Friday’s bill on the House floor to delay the DOL fiduciary rule may result in a 24-month delay of pending arduous legislation. The largest providers of services to investors in our industry set sail for the April 10th destination months ago. In our blog just after the election we noted that anything less than immediate clear guidance would allow for structural and maybe irreversible changes to go forward in our industry. I am not aware of any large platform that has a ‘Plan B’ whereby a coordinated roll-back exists.
The deadlines outlined in the initial rule were so tight that the companies affected only had time to prepare a “plan to comply.” I believe the DOL’s rule will be delayed, but this will actually increase the expense of doing business for the industry.
Prior to the DOL rule, there was a time-worn way of doing business that the free market had roughed into the landscape like wagons ruts through a pass in the mountains. The large providers have now declared that route unsafe and moved to a different pass. There are, however, many smaller providers — and those unwilling to move off of their commission models — that will continue to use this time-honored path to sales albeit with greater compliance risk profile to their business. We also have those who have adopted a technology-backed hybrid, whereby old and new methods are kept segregated based on strict eligibility rules to ensure compliance.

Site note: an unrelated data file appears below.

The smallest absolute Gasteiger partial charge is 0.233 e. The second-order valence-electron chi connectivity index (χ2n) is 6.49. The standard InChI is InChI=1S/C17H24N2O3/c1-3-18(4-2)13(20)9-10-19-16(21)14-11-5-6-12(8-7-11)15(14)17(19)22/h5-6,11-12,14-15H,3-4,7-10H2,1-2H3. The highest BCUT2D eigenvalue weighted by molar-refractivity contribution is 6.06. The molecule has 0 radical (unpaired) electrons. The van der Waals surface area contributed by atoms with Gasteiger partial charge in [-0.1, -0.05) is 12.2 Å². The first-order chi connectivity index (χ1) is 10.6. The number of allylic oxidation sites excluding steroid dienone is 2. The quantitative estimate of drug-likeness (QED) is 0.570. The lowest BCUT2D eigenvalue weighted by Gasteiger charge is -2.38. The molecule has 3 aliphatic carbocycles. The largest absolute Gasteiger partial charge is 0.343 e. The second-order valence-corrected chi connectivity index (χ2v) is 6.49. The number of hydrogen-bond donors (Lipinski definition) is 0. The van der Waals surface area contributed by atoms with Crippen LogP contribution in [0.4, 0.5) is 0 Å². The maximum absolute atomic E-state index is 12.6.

Our industry has fragmented its way of doing business, and the cost of support of three models will ultimately cost considerably more time and money. Will the investor benefit in the long-term? Potentially, but in the short term the additional models will drive complexity, increase the rate of change to support and increase the risk of the platforms supported.
My opinion is that the industry may have gotten their wish — a delay in the DOL rule — but the timing may have proven disastrous from a cost and complexity point of view.
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